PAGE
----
Flying Drones from 124 Miles Away for Power Line Inspections
BY Zacc Dukowitz15 December 2021
Elon Musk’s company SpaceX Starlink recently teamed up with Australian-based Unleash live, an A.I. video analytics and live streaming provider.
The project? Fly a drone located over a hundred miles away using a satellite hookup.
Combining Unleash live’s new Autofly software and Starlink’s network of low-earth-orbiting satellites, drone operators in Sydney recently flew a drone located in a remote area that was 124 miles away, on the east coast of Australia.
Two tests were performed using this long-range remote control, each of which was supported by an AI-powered app. One of the tests was for people counting and tracking by drone, and the other was for power line fault detection by drone.
Now that these two tests have been completed, Unleash live has released a beta version of its Autofly software.
There are two things that this [satellite-supported operation] enables: One is to get the data off the drone in high quality and at high speed to an office location or remote expert. The second element that we offer is the ability to interact with the drone in the field. We can navigate the drone to better inspect and provide better operational clarity while the drone is in the air.
– Hanno Blankenstein, CEO and Co-Founder of Unleash live
How Unleash live Supports Commercial Drone Operations
At its heart, Unleash live’s mission is to make the data that drones collect actionable and shareable.
The actionable aspect of the company’s work comes from its AI-powered software, which allows commercial operations to automatically analyze drone data and produce actionable outputs—and to do so in real time.
For example, the software can be fed raw drone footage from a wind turbine inspection, and identify potential defects in the turbine that may require further inspection or maintenance.
The shareable aspect of the company’s work comes from the ability to livestream a drone’s flight to an unlimited number of viewers, and to create detailed reporting for multiple stakeholders involved in a maintenance effort or construction project.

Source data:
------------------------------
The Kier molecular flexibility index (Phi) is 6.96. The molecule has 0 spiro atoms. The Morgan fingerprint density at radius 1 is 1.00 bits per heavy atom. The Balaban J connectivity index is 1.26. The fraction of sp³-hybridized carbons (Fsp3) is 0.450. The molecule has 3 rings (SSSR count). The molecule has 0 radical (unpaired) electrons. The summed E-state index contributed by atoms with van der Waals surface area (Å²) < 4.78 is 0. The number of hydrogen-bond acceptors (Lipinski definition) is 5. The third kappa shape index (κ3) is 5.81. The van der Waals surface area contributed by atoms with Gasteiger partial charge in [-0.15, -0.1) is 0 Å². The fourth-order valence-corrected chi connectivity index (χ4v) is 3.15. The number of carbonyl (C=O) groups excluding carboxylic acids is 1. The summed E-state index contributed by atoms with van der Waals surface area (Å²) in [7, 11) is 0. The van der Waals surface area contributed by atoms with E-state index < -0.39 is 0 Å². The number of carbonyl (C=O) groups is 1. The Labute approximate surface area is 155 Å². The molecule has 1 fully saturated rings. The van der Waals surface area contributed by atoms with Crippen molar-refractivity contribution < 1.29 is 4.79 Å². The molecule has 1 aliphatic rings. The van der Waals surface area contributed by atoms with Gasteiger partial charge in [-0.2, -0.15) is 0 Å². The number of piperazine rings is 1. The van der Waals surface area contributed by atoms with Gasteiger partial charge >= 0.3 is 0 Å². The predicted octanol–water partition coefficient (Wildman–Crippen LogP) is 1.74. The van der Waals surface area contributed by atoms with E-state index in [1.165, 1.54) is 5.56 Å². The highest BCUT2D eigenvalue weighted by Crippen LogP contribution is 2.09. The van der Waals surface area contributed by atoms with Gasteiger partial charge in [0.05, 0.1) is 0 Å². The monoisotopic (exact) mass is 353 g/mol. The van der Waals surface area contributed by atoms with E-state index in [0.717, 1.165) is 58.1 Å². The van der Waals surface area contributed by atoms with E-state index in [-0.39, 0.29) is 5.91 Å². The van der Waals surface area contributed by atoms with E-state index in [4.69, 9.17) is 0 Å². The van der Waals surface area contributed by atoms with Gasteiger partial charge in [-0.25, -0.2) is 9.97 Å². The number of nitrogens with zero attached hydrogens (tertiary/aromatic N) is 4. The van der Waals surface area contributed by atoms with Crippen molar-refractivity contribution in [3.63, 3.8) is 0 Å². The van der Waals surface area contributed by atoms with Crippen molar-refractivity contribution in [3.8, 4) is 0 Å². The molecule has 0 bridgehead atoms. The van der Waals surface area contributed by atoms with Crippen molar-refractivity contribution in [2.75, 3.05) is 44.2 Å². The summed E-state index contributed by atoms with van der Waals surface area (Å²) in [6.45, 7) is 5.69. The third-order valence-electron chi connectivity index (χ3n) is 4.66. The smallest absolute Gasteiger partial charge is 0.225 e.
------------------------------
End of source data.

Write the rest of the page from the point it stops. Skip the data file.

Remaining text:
In its work, Unleash live uses drones from both DJI and Skydio. For utility inspections, the company uses the DJI Mavic 2 Enterprise Advanced, and for wind turbine and industrial conveyor belt inspections, it uses the Matrice 300 RTK. For automated, high-resolution video and image streaming, the company uses Skydio’s autonomous drones.
See a full list of all the drones Unleash live supports.
Levels of Control for Remotely Operated Missions
When it comes to remote drone operations, Unleash live has established three levels of control.
1. Zero Control
The pilot in the field does everything by themselves, with no control over the drone given to a remote operator (i.e., an operator not located on-site/within visual line of sight of the drone).
2. Camera Control
The pilot in the field is in command of the drone, but the camera’s gimbal is controlled remotely from another location, allowing the remote operator to be the photographer.
3. Camera and Drone Control
The remote pilot (i.e., an operator not located on-site/within visual line of sight of the drone) controls both the drone’s camera and the drone.
Of course, in the U.S. and most elsewhere in the world, this third level of control will require a special BVLOS waiver for the drone to be operated out of the pilot’s line of sight.
Unleash live’s Starlink Partnership Could Make Drone Operations Possible Anywhere
The need to analyze drone data and turn it into actionable outputs isn’t new.
For years, the problem of dealing with the huge amounts of data that drones collect has been recognized, and this is why, in many ways, the future of commercial drone operations lies in the software being created to make drone data useful and actionable.
Credit: Unleash live
But Unleash live’s partnership with Starlink takes things to another level of usefulness. Not only is the company poised to provide data analysis and live streaming, it is now solving the problem of connectivity.
Right now, only about a third of the world has access to high-bandwidth, low-latency broadband internet. Starlink’s goal is to increase that coverage from a third to almost 100%—within the next year.
Starlink is currently building a constellation of internet-providing satellites, which will orbit the Earth. The company already has around 1,600 satellites in orbit, and plans to put almost 40,000 more into space. These satellites will enable high download speeds and low latency almost anywhere in the world.
Leveraging Starlink’s broadband network, Unleash live will be able to conduct commercial drone operations in remote areas where 4G and 5G connectivity isn’t available, allowing operators to collect, share, and automatically analyze high quality data from these locations.
Some examples of assets in remote locations that could benefit from this new level of connectivity include wind farm infrastructure, power lines, railroads, and oil pipelines.
In addition to its partnership with Starlink, Unleash live has also partnered with several other telecom giants throughout the world, including Verizon’s Skyward in the U.S., Vodafone in the U.K., Deutsche Telekom AG in Europe, and Optus in Asia.